WASHINGTON – Wounded veterans and veteran support organizations said Tuesday that several federal veterans’ programs, especially mental health care, need to be improved to provide better care and access to benefits.

Veterans also said the Veterans Affairs Department needs to do more to help reduce suicides among veterans and improve care for those suffering from post-traumatic stress disorder.

“I speak on behalf of the 500,000 Purple Heart recipients in America that were wounded in combat defending this beautiful country,” said National Commander of the Military of Purple Heart Douglas Greenlaw. “Our bodies heal but our scars remain and our wars never end.”

Mental health care is a huge issue among women veterans, said National Association of the State Directors of Veterans Affairs chief Alfie Alvarado-Ramos. “There is a lot of pressure on women veterans,” she said.

A recent report by the Defense Department stated that sexual assault reports against members of the military increased by 10 percent from fiscal 2016 to fiscal 2017. Ramos believes military sexual trauma, along with other behavioral health issues, is likely the root cause of frequent problems plaguing women veterans such as homelessness, substance abuse and unemployment.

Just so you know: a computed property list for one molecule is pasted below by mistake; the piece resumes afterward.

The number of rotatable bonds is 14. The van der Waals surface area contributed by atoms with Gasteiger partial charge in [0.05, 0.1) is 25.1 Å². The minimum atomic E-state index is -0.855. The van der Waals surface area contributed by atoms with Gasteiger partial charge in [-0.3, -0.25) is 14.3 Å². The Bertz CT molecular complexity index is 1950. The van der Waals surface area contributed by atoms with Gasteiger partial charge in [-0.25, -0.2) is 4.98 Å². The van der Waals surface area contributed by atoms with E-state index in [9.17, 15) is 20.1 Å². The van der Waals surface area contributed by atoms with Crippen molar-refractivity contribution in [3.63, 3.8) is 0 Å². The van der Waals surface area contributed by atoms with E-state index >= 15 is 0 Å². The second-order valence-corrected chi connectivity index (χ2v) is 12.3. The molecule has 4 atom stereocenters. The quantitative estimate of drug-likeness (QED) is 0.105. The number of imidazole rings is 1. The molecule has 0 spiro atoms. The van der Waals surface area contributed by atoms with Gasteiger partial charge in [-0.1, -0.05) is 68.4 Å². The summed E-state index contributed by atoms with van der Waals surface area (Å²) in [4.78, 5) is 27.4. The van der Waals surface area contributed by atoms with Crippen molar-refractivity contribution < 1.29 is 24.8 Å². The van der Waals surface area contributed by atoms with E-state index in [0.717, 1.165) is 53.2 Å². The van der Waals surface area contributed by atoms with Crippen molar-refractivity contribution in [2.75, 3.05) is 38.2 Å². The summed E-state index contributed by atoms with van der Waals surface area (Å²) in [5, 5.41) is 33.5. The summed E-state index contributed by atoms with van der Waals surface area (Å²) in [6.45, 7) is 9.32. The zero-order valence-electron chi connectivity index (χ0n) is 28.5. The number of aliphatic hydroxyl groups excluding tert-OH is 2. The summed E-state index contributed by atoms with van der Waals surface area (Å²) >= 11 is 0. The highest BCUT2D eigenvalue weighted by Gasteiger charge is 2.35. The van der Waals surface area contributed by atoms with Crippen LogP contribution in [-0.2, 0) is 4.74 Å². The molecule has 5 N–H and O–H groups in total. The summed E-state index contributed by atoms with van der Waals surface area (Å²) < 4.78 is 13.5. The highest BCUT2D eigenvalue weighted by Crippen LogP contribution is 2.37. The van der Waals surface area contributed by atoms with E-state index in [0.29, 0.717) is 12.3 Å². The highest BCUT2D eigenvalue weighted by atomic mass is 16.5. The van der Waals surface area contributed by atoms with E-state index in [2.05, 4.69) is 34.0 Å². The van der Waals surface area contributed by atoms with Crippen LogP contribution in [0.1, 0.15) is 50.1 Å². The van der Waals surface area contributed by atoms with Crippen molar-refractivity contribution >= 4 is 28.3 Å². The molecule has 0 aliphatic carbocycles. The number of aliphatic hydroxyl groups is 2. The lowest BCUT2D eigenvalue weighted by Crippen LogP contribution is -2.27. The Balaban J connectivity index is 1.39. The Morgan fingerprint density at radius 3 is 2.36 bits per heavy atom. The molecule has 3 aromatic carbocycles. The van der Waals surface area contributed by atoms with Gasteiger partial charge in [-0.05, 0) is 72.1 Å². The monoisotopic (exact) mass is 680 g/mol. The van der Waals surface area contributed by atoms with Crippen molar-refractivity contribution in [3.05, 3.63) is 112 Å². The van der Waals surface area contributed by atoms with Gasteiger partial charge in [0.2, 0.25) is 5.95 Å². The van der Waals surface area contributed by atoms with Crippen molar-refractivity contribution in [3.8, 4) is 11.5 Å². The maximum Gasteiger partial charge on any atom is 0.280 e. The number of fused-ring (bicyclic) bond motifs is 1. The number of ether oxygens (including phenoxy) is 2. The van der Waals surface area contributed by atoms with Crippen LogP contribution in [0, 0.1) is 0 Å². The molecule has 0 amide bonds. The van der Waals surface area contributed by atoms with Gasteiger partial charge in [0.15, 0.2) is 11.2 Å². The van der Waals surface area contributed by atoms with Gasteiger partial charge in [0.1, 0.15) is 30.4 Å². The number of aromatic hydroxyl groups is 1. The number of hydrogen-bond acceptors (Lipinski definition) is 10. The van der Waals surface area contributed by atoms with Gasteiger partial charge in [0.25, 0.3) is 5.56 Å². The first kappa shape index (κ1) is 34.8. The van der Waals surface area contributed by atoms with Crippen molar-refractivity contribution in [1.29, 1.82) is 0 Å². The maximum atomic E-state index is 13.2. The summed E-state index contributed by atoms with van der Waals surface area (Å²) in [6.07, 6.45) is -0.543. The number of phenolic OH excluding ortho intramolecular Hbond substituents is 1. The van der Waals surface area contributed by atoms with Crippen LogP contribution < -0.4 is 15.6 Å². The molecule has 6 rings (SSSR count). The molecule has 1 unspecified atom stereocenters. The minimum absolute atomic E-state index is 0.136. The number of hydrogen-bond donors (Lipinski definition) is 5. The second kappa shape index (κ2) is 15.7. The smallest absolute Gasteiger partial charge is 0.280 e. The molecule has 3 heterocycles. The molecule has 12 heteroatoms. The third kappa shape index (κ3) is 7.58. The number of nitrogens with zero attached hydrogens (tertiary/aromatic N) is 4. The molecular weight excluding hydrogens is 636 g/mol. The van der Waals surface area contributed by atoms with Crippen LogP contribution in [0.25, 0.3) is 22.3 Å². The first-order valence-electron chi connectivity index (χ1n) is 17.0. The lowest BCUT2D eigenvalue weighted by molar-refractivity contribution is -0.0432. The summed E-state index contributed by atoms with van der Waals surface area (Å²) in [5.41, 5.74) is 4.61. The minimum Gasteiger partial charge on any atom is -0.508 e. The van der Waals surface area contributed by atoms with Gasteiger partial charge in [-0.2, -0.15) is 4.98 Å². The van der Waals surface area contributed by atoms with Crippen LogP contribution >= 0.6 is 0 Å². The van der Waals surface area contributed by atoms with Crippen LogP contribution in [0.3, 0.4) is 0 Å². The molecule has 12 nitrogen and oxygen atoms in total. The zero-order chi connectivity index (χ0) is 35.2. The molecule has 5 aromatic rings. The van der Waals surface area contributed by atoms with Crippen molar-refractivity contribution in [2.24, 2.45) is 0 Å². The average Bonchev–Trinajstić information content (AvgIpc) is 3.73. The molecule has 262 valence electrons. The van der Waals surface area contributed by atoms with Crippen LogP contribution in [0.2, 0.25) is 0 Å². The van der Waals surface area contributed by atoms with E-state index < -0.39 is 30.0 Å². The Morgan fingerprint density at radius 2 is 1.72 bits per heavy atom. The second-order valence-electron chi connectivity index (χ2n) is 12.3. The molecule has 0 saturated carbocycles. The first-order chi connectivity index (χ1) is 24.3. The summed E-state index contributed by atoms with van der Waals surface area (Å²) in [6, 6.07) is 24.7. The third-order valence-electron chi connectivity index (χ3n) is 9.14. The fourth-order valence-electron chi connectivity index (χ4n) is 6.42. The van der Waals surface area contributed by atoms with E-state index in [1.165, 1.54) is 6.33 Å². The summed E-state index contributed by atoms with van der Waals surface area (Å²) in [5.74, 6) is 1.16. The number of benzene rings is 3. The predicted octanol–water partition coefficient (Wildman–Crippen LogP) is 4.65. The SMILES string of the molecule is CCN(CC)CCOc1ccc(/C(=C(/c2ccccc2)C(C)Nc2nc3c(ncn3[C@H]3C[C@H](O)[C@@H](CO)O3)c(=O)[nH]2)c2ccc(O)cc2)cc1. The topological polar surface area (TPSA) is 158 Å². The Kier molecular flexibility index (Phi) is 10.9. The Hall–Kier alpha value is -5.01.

“Planning, renovating and staffing women’s clinics needs to be consistent across the country,” Alvarado-Ramos said. “Right now, it is not.”

Alvarado-Ramos hopes to establish suicide prevention outreach programs within states, especially in rural areas such as Alaska and among Native American minorities.

Recruiting and retaining VA medical staff has been a critical issue for the VA. “In broad strokes, the most commonly cited challenges to staffing fell into the following three categories: lack of qualified applicants, non-competitive salary, and high staff turnover,” stated a 2018 report by the agency’s inspector general.

Sen. Mark Tokano’s state of California has been dealing with a shortage in primary care doctors. “We still have 45 ,000 positions that remain unfilled; mainly at the Veterans Health Administration,” he said.

In lieu of an adequately staffed VA health care system, veterans are forced to seek other options, said Sen. Jon Tester, the top Democrat on the Senate VA committee. “If you don’t have doctors, you have privatized the VA.”